The question about volcanic ashes


by Eagle9
Tags: ashes, volcanic
Simon Bridge
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#19
Feb21-14, 07:07 PM
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So, we can conclude that mainly SO2 (plus water, that is sulfuric acid eventually) causes global cooling,
Not really - "SO2 (etc) causes global cooling" is a bit of a strong statement - what we'd say is that these substances are contributing factors to global climate models - with a short-term cooling effect.
The greatest volcanic impact upon the earth's short term weather patterns is caused by sulfur dioxide gas. In the cold lower atmosphere, it is converted to sulfuric acid by the sun's rays reacting with stratospheric water vapor to form sulfuric acid aerosol layers. The aerosol remains in suspension long after solid ash particles have fallen to earth and forms a layer of sulfuric acid droplets between 15 to 25 kilometers up. Fine ash particles from an eruption column fall out too quickly to significantly cool the atmosphere over an extended period of time, no matter how large the eruption.

Sulfur aerosols last many years, and several historic eruptions show a good correlation of sulfur dioxide layers in the atmosphere with a decrease in average temperature decrease of subsequent years. The close correlation was first established after the 1963 eruption of Agung volcano in Indonesia when it was found that sulfur dioxide reached the stratosphere and stayed as a sulfuric acid aerosol.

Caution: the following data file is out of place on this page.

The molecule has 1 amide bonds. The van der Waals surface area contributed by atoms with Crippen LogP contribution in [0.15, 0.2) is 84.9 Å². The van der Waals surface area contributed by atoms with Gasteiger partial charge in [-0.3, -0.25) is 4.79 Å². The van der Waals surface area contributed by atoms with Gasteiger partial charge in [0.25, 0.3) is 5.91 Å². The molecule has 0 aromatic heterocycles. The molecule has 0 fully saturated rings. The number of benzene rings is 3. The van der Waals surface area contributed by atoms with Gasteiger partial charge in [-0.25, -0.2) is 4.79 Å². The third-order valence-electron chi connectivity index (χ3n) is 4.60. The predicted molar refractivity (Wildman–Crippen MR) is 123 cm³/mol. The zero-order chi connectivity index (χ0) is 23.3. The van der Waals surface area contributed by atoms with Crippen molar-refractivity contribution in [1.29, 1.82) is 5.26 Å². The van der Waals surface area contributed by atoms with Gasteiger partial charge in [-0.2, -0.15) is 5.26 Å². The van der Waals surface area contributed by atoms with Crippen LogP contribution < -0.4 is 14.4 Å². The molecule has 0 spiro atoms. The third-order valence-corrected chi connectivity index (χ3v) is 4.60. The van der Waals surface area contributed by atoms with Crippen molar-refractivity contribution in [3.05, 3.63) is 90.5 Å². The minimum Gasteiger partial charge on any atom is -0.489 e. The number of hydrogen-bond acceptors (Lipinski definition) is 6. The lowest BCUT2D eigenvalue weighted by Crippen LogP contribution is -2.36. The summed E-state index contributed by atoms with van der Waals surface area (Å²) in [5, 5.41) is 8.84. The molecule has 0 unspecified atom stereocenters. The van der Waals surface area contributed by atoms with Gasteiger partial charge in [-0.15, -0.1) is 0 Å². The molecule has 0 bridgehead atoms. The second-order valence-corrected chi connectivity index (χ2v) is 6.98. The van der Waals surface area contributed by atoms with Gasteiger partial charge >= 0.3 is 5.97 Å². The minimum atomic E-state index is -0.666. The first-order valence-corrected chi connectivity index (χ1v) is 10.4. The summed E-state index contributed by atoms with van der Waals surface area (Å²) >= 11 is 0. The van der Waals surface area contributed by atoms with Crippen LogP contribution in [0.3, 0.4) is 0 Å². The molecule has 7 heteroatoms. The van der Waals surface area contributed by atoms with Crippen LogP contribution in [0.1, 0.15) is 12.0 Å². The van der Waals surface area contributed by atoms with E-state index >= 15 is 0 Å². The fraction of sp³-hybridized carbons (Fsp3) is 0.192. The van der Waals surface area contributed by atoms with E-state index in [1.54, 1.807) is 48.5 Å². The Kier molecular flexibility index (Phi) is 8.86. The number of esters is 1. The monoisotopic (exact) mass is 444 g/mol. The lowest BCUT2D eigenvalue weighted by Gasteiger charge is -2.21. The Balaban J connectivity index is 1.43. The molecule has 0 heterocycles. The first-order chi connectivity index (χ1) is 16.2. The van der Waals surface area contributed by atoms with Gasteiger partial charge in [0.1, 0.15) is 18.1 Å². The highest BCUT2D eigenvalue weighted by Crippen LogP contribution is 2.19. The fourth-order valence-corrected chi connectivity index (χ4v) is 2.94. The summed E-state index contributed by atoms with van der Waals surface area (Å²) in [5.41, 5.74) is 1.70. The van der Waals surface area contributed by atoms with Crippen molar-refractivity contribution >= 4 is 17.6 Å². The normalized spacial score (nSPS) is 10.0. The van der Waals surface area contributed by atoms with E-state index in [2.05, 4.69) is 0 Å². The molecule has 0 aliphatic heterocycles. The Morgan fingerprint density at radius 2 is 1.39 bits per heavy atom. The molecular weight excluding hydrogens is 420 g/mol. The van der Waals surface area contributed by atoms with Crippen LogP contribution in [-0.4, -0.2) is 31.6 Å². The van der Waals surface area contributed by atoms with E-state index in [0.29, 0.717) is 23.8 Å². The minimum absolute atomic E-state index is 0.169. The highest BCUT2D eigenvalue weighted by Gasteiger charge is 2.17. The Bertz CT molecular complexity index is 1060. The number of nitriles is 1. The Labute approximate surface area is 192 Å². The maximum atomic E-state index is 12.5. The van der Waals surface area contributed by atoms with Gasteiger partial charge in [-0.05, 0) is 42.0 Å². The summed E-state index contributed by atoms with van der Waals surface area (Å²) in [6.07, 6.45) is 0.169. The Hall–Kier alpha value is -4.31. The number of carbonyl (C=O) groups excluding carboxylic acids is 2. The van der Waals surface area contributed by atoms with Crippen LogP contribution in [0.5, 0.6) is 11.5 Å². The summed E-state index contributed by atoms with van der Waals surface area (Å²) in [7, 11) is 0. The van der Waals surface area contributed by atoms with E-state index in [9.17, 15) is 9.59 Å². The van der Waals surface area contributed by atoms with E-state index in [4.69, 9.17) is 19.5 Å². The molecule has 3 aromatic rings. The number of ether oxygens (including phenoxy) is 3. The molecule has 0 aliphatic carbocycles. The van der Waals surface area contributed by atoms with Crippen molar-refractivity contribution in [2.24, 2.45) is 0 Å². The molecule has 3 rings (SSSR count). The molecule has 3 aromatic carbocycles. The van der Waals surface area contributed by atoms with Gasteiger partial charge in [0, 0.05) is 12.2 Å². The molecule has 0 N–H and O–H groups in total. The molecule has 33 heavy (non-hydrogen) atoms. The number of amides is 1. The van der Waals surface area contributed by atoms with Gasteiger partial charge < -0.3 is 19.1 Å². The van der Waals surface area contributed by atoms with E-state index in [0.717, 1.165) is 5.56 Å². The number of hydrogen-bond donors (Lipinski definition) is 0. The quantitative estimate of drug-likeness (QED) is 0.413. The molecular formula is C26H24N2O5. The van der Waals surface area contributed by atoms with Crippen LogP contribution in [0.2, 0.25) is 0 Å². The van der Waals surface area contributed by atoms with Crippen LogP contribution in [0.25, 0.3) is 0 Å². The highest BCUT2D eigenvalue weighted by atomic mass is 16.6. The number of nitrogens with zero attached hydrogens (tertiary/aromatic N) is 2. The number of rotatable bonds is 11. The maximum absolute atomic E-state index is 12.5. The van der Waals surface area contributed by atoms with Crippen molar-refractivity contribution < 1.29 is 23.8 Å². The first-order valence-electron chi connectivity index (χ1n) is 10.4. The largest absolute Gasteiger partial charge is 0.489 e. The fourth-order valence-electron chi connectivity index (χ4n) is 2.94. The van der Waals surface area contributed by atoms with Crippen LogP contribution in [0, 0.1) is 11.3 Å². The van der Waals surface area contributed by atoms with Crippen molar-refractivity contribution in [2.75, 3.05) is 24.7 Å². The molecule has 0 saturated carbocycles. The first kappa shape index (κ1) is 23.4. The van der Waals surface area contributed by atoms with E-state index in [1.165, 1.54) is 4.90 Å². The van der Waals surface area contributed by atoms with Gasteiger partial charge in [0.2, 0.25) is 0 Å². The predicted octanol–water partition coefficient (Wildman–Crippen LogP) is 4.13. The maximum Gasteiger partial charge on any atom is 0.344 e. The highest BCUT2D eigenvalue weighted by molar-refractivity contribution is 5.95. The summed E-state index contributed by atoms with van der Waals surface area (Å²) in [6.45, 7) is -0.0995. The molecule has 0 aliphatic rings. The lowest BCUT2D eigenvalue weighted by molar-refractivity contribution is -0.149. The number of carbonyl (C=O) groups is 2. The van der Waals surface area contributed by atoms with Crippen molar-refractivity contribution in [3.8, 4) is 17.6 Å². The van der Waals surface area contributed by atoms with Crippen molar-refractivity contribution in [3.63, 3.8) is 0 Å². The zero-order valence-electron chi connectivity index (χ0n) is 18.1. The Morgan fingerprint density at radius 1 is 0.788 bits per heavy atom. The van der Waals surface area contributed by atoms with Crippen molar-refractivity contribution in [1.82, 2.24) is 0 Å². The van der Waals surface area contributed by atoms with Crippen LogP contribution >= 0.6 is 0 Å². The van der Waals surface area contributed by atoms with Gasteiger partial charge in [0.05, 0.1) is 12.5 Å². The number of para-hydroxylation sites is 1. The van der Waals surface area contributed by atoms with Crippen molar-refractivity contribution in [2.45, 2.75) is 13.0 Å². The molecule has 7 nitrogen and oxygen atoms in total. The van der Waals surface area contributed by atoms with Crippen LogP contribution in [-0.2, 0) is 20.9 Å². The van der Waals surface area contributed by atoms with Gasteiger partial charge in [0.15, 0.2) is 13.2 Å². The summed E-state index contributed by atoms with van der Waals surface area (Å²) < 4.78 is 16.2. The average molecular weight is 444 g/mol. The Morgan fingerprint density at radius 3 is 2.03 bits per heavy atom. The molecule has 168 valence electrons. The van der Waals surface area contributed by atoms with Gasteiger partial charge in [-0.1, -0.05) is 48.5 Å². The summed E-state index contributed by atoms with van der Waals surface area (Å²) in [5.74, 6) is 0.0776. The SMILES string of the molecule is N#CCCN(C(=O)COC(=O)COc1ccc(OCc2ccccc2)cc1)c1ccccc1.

Without replenishment, the sulfuric acid aerosol layer around the earth is gradually depleted, but it is renewed by each eruption rich in sulfur dioxide. This was confirmed by data collected after the eruptions of El Chichon, Mexico (1982) and Pinatubo, Philippines (1991), both of which were high-sulfur compound carriers like Agung, Indonesia.

-- http://volcanology.geol.ucsb.edu/gas.htm
Note: if H2SO4 aerosols mean cooler planets, then Venus should be very chilly right?
In fact Venus is very hot. The greenhouse agents sustaining it are water vapour, carbon dioxide and sulphuric acid aerosols. Sound familiar?
http://www.esa.int/Our_Activities/Sp...ouds_and_winds
(... or pretty much any tract on Venus.)

... right? But SiO2 also can stay a long time in stratosphere, right?
See the first link - solids from eruptions generally don't stay a long time in the atmosphere.
Eagle9
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Feb22-14, 11:05 AM
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Simon Bridge
Well, thanks a lot for this information; this was what I wanted to know
Simon Bridge
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Feb22-14, 11:03 PM
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Had a feeling...
... no worries then.
Enjoy.


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